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Madam Speaker : Order. It is a question for me whether it would be in order appropriate to raise it. Therefore, when the time comes, if the hon. Gentleman raises the matter with me, I shall give him an answer.
Mr. Shaw : I will try harder, with your encouragement, Madam Speaker. I am trying to achieve a motion next week which, if it has not been tabled already, will enable us to discuss the unelected state within a state in Monklands district council, where 40 close relatives of councillors are employed by the council, and the unsatisfactory state of affairs where poor Tom Macfarlane lost his job for "being a naughty boy" in relation to the Labour mafia families on the council. He appears to have upset the ruling councillors. Would it be appropriate to raise that matter in the debate next week ?
Mr. Newton : My hon. Friend may have moved from asking whether something was in order to whether it was appropriate. I am sure that you will guide him on whether it is in order, Madam Speaker. I will guide him that, if it is in order, it might be appropriate.
Mr. Derek Enright (Hemsworth) : The Leader of the House will recall that the Prime Minister and the Secretary of State for Employment have both in the past fortnight stated their concern about unemployment in my constituency and promised to act quickly on it. As RECHAR 2 was announced by the European Commission yesterday, will the Leader of the House arrange for the President of the Board of Trade to make a statement next week promising to match that cash so that we can get going with it immediately to solve some of our desperate problems ?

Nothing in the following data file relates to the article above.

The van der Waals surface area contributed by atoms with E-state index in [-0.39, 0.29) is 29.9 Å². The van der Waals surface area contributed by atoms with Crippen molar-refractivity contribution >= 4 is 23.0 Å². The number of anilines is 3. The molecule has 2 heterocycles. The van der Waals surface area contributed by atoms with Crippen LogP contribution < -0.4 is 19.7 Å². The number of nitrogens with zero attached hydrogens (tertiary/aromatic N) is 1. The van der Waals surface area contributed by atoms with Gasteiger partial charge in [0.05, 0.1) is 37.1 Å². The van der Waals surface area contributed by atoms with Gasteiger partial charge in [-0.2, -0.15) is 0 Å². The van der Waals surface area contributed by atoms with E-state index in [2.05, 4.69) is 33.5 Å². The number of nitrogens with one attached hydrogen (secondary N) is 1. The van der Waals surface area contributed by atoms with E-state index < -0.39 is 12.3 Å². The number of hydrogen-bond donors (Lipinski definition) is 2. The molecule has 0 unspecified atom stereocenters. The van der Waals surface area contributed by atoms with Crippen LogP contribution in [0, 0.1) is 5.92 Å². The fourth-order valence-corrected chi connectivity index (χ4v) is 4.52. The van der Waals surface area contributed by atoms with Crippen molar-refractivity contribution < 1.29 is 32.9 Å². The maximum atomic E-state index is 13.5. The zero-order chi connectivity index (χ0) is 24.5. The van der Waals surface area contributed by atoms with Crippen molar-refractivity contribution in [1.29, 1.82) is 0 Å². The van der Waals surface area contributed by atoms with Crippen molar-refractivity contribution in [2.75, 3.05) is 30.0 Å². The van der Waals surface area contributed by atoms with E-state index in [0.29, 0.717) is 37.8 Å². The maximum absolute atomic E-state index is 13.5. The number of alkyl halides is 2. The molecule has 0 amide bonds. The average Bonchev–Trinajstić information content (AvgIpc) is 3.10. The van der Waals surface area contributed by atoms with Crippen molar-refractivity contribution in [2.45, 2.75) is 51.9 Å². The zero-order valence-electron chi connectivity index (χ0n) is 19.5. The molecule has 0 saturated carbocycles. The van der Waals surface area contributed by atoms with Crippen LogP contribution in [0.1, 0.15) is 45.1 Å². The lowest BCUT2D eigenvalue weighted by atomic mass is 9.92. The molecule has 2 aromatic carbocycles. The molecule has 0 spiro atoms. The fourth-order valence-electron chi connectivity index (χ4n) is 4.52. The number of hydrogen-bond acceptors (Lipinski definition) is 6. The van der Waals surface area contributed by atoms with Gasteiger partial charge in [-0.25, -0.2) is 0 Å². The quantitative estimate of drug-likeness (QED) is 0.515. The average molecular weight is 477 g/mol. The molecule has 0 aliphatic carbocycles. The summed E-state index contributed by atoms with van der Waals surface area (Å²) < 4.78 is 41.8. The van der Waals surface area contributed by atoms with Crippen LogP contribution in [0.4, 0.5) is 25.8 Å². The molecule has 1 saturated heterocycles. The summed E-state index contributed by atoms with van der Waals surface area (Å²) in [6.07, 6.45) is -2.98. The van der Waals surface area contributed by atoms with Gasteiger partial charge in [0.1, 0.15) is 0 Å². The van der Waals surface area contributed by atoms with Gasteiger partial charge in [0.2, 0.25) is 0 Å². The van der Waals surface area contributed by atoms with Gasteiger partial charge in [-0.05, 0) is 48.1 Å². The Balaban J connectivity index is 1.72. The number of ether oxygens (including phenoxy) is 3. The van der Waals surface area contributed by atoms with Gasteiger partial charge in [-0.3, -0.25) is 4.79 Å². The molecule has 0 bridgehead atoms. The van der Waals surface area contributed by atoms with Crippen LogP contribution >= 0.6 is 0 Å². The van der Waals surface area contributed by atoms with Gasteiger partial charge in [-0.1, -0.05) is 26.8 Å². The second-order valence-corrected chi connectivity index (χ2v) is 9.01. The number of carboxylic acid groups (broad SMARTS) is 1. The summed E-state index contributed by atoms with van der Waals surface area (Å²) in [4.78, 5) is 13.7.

Mr. Harry Greenway (Ealing, North) : May we have a debate next week on local government taxation, so that we may examine how the Conservative Ealing council has again been able to reduce the council tax by an average of £100 and compare it with the Labour council which, in 1987, raised it by 65 per cent. in a single year by imposing additional taxation on old people and on Ealing hospital of nearly £500,000 ? What do they care about the national health service ? The matter should be examined by the House.
Mr. Paul Flynn (Newport, West) : May we have a debate next week on the plan to reduce from 86 to 49 the number of women cleaners working in the House and its outbuildings and to subject them to training programmes to teach mature women how to dust and use vacuum cleaners ? Those women have been serving the House for
Column 1076many years and many of them are no longer young. Is not it a despicable way to treat those loyal servants of the House ?
Mr. Newton : The hon. Gentleman probably knows that his remarks are more properly to be directed towards the Chairmen of the Administration Committee or the Accommodation and Works Committee, neither of whom is in his place at the moment.
Mr. Paul Tyler (North Cornwall) : Is the Leader of the House aware that, precisely when Ministers at the Department of the Environment were answering questions in the Chamber on water, sewage charges, EC directives and costs, civil servants were sneaking out a statement welcoming a new proposal from the Commission that would effectively ban bathing from some of our most famous beaches ? Is it not extraordinary that, as a result of the Prime Minister's initiative at the European summit and the meddling that took place thereafter, we have a worse muddle and we do not even have the opportunity to question Ministers in the House ? Will the Leader of the House ensure that there is an opportunity next week for us to question the Secretary of State for the Environment on that important issue ?